Hawaii is at a Crossroads with its Agricultural Future
Hawaii was once home to tens of thousands of acres of active farmland growing sugar and pineapple for American markets and exporting around the world. With competition from cheap foreign labor, lack of farmworkers and the country’s highest land costs, Hawaii’s agriculture industry has been on a long pattern of decline; shrinking 68 percent since 1980 according to data from the University of Hawaii. The state’s last remaining sugar grower, Hawaiian Commercial & Sugar Co., shut down its operation in December, 2017.
Today, the corn seed industry is Hawaii’s biggest agricultural crop followed by commercial forestry and macadamia nuts. But even when combined, these crops come nowhere near filling the economic vacuum created by the end of sugar and pineapple production
History of the sugar industry in Hawaii
The sugar industry had tremendous influence over Hawaii for more than 100 years.
It was a factor in Hawaii becoming a U.S. state
It was responsible for building multiethnic company towns filled with farm laborers
It had a big influence over the state’s politics and economy
When Hawaii became a state, sugar and pineapple producers became obligated to follow U.S. labor laws which caused many to hire cheaper foreign labor. As tourism grew with the rise in jet plane travel, many plantation companies closed or changed into land-development firms.
The future of Hawaii’s agricultural industry
Hawaii imports 90 percent of its food, costing the state about $3 billion a year. Residents often pay the highest prices for basic food supplies of anywhere in the country. Wanting to improve food security, Hawaii Gov. David Ige (D) plans to set a deadline to double local agriculture production by 2030.
Local politicians worry about the loss of agriculture on Hawaii, noting that it was the only other major industry besides tourism. Said Maui County Councilman Alika Atay, “…not everybody who lives on this island wants to work in the hotel industry…We are now seeing drastic displacement of young people leaving Maui because of a lack of economic opportunity." Hawaii’s Agriculture Department has not filled 122 of its 360 positions; which means limited ability to work on the issue. The branch in charge of market analysis and tracking the state's trends in food imports and production is vacant but the agency is directing its limited resources on pursuing outside funding for investments in Hawaii food production along and other practical measures.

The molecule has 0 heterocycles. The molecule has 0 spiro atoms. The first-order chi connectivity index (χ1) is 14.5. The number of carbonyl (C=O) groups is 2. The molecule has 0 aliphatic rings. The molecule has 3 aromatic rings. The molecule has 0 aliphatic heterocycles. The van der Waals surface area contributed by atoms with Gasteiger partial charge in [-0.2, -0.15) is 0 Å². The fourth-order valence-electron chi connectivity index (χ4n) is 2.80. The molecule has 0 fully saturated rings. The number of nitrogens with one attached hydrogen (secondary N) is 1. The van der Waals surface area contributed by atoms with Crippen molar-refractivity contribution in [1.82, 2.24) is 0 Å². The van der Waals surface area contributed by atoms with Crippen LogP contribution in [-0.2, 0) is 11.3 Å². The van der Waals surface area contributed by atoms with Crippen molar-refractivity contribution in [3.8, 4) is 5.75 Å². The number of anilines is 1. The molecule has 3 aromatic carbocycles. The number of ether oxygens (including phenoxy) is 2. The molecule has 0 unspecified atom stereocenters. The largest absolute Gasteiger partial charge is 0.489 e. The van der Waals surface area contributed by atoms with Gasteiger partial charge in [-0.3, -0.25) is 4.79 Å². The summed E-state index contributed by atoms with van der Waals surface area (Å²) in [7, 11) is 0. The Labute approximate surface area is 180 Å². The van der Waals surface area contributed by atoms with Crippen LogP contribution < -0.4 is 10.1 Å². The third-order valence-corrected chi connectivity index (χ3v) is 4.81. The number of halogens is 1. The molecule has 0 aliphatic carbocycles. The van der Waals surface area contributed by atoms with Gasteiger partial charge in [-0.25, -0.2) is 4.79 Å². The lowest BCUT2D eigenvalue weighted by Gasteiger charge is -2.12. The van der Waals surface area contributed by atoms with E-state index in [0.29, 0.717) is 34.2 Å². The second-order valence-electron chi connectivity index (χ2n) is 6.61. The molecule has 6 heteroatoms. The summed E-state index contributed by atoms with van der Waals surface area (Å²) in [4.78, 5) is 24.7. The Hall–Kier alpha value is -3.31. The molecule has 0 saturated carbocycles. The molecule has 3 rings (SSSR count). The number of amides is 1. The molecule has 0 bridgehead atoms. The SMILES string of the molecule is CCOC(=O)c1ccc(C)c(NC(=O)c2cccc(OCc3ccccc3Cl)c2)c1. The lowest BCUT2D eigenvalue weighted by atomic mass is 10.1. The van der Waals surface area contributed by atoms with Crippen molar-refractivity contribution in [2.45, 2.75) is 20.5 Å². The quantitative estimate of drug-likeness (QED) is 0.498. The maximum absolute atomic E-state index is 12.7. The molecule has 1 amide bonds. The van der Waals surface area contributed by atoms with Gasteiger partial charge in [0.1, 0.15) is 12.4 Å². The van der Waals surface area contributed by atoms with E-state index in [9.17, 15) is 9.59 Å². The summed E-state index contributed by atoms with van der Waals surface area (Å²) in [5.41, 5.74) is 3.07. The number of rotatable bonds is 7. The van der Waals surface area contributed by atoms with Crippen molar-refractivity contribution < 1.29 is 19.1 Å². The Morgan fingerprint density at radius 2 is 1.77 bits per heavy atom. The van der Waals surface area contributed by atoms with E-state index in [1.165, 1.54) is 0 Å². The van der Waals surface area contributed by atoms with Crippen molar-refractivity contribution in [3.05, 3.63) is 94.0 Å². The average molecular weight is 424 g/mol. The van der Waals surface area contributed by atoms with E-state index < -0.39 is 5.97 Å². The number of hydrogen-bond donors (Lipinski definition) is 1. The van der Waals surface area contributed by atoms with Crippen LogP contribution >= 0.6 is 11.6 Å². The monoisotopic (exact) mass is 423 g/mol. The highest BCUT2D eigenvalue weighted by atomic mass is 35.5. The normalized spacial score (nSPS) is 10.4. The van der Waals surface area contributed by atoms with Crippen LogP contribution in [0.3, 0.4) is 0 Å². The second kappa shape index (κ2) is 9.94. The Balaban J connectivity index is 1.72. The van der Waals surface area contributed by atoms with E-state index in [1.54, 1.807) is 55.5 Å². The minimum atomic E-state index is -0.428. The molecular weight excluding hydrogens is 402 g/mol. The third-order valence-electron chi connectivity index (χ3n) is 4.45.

Still, indigenous Hawaiians lived well on the islands for hundreds of years using sustainable farming and fishing methods before Westerners arrived in the late 1700s. With so much farm land sitting idle and water supply not being diverted to sugar production, many believe a re-birth of Hawaiian agriculture is possible.
Public policy and investment combined with private companies will be needed to restore the agricultural landscape. Hawaiian Commercial & Sugar Co. is now using 4,500 of its 36,000 farmland acres for a new grass-fed cattle operation in partnership with Maui Cattle Company. The goal is to reduce the dependence on beef shipped in from the mainland from 95 percent to 80 percent. The company has also started using 1,500 acres of farmland to grow sweet potato and energy-producing crops that could reduce the state’s high energy costs.